As Maurice Bennett ’06, an equity sales and trading analyst at Credit Suisse in New York City, will tell you, an internship with the bank is “a real job in the real world and not an experience just anyone gets.”
This summer, three Lafayette students landed 10-week internships with Credit Suisse through its innovative virtual recruiting program. Mathematics-economics major Danielle Ebenstein ’13 (Princeton, N.J.) worked in wealth management solutions and economics major Gregory Rau ’13 (Fair Lawn, N.J.) interned in fixed income.
Xiao Cui ’13 (Beijing, China), a double major in international affairs and economics, put in over 200 hours through the virtual recruiting system and kept after Bennett with questions about the business, something that reminded him of himself when he was a student.
“Everyone she talked to in the process of getting the internship was impressed,” says Bennett, who trades companies that have above average debt. “Xiao, by far, was the number one standout I’ve ever worked with. She went above and beyond, which is why she made it.”
Cui completed two rotations within fixed income research. First, she studied macroeconomics and monetary policy. In addition to analyzing economic data and writing research reports, she helped her director write a research digest on student loans in the U.S. She also analyzed data on mutual fund flows.
For her second rotation, she worked with U.S. interest rate strategy, learning about the different kinds of interest rate products and how the news each day can affect the markets. She wrote pieces about the market and trade ideas as well as the market recap, which summarizes the movements in U.S. Treasury yields and the relevant news and economic data that affect them.
Sitting on the trading floor was a unique experience for Cui. She says a Chinese saying sums up her experience: “You never know the taste of a pear until you try it.” Just observing the trading floor made her see how everything in the global economy is connected.
“It feels very close to the market. Sometimes, it makes me think that the economy is all about psychology,” she says. “It’s a game of confidence. Confidence stimulates investment and spending, which stimulates the economy. And all the central banks around the world are trying to rebuild confidence among market participants.”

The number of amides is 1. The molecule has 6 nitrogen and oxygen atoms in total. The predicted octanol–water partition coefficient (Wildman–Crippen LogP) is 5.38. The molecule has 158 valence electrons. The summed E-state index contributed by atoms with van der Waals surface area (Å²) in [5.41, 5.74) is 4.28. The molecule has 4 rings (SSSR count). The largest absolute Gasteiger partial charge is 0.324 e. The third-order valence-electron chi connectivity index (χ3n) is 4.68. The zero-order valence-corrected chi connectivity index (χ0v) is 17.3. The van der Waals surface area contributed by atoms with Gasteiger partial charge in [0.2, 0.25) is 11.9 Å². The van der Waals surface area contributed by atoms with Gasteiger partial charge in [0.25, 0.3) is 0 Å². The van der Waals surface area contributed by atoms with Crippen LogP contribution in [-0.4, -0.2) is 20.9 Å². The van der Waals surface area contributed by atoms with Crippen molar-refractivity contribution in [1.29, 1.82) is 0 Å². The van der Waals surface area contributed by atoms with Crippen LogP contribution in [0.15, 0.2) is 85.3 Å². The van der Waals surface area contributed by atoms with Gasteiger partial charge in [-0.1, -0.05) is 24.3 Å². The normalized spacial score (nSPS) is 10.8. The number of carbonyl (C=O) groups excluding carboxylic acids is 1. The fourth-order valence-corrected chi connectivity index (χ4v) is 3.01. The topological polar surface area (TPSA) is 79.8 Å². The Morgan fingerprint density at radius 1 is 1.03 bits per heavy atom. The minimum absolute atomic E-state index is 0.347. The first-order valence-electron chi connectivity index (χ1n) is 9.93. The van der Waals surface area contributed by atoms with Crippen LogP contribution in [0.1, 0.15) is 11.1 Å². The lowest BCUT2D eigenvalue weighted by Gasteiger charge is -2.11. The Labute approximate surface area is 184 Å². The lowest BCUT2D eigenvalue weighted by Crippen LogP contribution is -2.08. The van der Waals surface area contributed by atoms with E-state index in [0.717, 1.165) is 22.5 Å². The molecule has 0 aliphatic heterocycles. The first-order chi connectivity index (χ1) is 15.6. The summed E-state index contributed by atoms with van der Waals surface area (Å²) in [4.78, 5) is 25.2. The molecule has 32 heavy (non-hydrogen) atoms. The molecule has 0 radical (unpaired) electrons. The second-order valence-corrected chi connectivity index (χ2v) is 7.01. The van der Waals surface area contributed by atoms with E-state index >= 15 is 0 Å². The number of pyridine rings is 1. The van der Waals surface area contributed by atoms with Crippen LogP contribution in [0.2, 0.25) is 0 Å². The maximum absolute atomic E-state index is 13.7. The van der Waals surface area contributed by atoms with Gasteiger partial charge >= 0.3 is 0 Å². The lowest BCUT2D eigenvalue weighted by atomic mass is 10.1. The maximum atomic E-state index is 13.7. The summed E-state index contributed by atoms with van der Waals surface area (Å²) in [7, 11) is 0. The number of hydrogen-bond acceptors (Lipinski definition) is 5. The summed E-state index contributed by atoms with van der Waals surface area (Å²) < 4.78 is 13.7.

Cui says she could “feel the Lafayette connection right away” with Bennett and Danielle Harris ’09, a human resources specialist for Credit Suisse’s private banking arm, PB Americas. They helped her prepare for the rigorous interview process and shared their experiences and career advice with her.
“Internships and externships are so important because when you’re in college, you’re in a bubble,” says Harris, who credits her Lafayette connections with helping her get her start at Credit Suisse. “You don’t know the corporate world.”
Like Harris, Bennett believes that helping the next crop of Lafayette students is simply the right thing to do. He appreciates Lafayette’s tight knit alumni network.
Cui has made the most of it. Last summer, she interned at the American Institute for Economic Research in Great Barrington, Mass., a program administered by Donald Chambers, Walter E. Hanson/KPMG Professor of Business and Finance. She also completed externships with James Cottrell ’77, a partner at Deloitte & Touche, Mauricio Leyva ’07, junior professional associate at the World Bank, and Thomas Dunlap ’94, managing partner at the law firm Dunlap, Grubb & Weaver. She also works regularly with her career counselor Nanette Cooley, associate director for employer relations in career services, and is a member of the Fed Challenge team.